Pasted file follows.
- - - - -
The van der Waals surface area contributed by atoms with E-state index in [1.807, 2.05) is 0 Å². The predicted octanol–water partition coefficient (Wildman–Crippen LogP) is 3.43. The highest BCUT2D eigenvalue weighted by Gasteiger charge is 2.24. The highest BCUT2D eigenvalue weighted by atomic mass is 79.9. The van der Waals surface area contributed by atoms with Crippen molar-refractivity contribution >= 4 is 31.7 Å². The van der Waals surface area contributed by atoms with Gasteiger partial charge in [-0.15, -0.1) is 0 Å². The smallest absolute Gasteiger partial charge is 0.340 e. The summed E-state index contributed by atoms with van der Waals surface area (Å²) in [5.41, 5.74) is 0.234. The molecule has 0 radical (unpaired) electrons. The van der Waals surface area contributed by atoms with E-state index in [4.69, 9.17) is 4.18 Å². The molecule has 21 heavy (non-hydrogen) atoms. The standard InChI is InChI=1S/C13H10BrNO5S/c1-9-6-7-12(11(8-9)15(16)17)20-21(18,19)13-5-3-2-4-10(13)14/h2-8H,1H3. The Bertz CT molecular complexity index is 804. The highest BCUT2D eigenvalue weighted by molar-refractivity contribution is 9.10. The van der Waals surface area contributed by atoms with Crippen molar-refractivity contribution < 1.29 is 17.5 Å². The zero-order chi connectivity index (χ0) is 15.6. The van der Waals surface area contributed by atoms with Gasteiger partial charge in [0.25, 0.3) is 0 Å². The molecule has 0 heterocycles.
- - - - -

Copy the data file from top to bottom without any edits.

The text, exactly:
The van der Waals surface area contributed by atoms with E-state index in [1.807, 2.05) is 0 Å². The predicted octanol–water partition coefficient (Wildman–Crippen LogP) is 3.43. The highest BCUT2D eigenvalue weighted by Gasteiger charge is 2.24. The highest BCUT2D eigenvalue weighted by atomic mass is 79.9. The van der Waals surface area contributed by atoms with Crippen molar-refractivity contribution >= 4 is 31.7 Å². The van der Waals surface area contributed by atoms with Gasteiger partial charge in [-0.15, -0.1) is 0 Å². The smallest absolute Gasteiger partial charge is 0.340 e. The summed E-state index contributed by atoms with van der Waals surface area (Å²) in [5.41, 5.74) is 0.234. The molecule has 0 radical (unpaired) electrons. The van der Waals surface area contributed by atoms with E-state index in [4.69, 9.17) is 4.18 Å². The molecule has 21 heavy (non-hydrogen) atoms. The standard InChI is InChI=1S/C13H10BrNO5S/c1-9-6-7-12(11(8-9)15(16)17)20-21(18,19)13-5-3-2-4-10(13)14/h2-8H,1H3. The Bertz CT molecular complexity index is 804. The highest BCUT2D eigenvalue weighted by molar-refractivity contribution is 9.10. The van der Waals surface area contributed by atoms with Crippen molar-refractivity contribution < 1.29 is 17.5 Å². The zero-order chi connectivity index (χ0) is 15.6. The van der Waals surface area contributed by atoms with Gasteiger partial charge in [0.25, 0.3) is 0 Å². The molecule has 0 heterocycles.